This type of listing – tallying of trials comes to me all too easily. Whenever we get a week away, without fail, it hits me like a wave. My ingratitude. My natural posture. The counting – of remaining days, hours slept, days that we manage to make it to the water, days since a shower (You know, the kind of counting we moms do!), time spent cooking/cleaning, loads of laundry…you KNOW what I mean). The comparisons – what vacation looks like for other families, how much more quickly a family with 6 kids can get out of the car vs our 3. Picket fences have to fall every. single. time. Expectations and layers of grief have to be peeled back, like layers of wallpaper that never end. Change the environment – see our family and our son’s trials from a new angle – pull back the curtain on unfamiliar limitations.
Circumstances never being what I expect them to be, I embark on these disastrous trails of thought. In choosing this route, I bring little bits of disaster to my own and, in turn, my family’s happiness.
If I want to enjoy vacation (or life, for that matter)…I have to fight for it – tooth and nail. Yep, in the midst of blessings without number – ON VACATION, I have to FIGHT to be happy. Ridiculous, I know.
I’m always painfully aware of the mother sitting in a hospital with her daughter, the friend awaiting the results of her 2 year old’s tumor, the mom that longs to have siblings for her special needs child, the friends that have horrible health insurance that struggle to keep their heads above water, the family mourning the loss of their teenage son that suffered from Kernicterus. There are always those circumstances around me to remind me that even in our hard times, there are others that would trade to be in our shoes. But, shamefully, even with this knowledge…it doesn’t stop my heart from wandering! I’m learning that it is only with prayer, studying God’s word, and real concentrated effort (writing down the daily gifts) that I begin to exercise a truly grateful heart, alive to the “good and perfect gifts” – gifts that always abound, whether I notice them or not. I battled this out over vacation, and it was NOT always pretty, at all. But in the end, I look back and see moments where the gifts were so sweet, they brought tears to my eyes. I was truly IN those moments. I was PRESENT (a rarity, for me). As to the tears…well, I just happen to be the type that will tear up at the drop of a hat. And I’m seeing that it’s a raw and unruly place…dwelling in these moments of gratitude! A vacation with these moments, and a day with these moments is the best that I could ask for.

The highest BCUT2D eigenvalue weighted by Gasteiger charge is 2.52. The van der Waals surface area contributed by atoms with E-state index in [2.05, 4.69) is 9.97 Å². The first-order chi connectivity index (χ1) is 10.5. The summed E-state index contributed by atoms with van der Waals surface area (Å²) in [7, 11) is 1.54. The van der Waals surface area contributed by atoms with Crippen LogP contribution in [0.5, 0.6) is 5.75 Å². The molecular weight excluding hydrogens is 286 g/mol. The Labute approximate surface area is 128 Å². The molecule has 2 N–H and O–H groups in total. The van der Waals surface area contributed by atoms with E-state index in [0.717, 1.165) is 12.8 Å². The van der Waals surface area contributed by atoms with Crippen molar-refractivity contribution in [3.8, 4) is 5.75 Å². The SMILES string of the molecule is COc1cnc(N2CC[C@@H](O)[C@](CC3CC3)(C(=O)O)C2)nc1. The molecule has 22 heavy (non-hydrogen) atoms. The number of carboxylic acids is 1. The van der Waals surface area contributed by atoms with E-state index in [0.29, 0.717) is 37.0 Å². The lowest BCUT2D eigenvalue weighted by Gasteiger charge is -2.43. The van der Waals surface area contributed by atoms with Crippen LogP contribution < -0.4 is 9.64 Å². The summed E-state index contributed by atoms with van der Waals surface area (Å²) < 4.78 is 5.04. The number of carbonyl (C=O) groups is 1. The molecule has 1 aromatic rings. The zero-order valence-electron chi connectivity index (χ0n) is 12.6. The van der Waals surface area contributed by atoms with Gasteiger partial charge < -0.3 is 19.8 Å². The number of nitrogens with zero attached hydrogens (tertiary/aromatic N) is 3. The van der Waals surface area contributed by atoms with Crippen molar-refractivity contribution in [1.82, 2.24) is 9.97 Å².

So, today in a midst of things falling apart and phone calls that did not let up, a WHEEL fell off my boy’s lounge-wheelchair. Yep! It just FELL right off! The nurse and I were shocked and jumped into action to make sure he didn’t fall. And my boy….he sat in his chair laughing with real pure uninhibited joy! There was still the wheel to fix, and the internet was still down and there were phone calls to be made, but in that moment – in that priceless moment – we allowed ourselves to tumble into splendid waves of laughter with him.
Counting these gifts, savoring every last sugary bite of the popsicle for whatever moment we have it – THIS IS JOY! This is joy that points to our creator…joy that comes in humility…joy from the knees, not proudly standing saying, “I’ve got this!” You don’t give thanks for things that you feel yourself entitled to. Raw thanks puts you on our knees.
Grace flows down.
Thanks glorifies our creator. In thanksgiving we enjoy Him as he intends us to. Giving the hard thanks…the thanks that comes from a broken and contrite heart that is willing to take out whatever He gives, this is living on the edge…living in a dangerous and beautiful place…a sw
“Enter his gates with thanksgiving
and his courts with praise;
give thanks to him and praise his name.”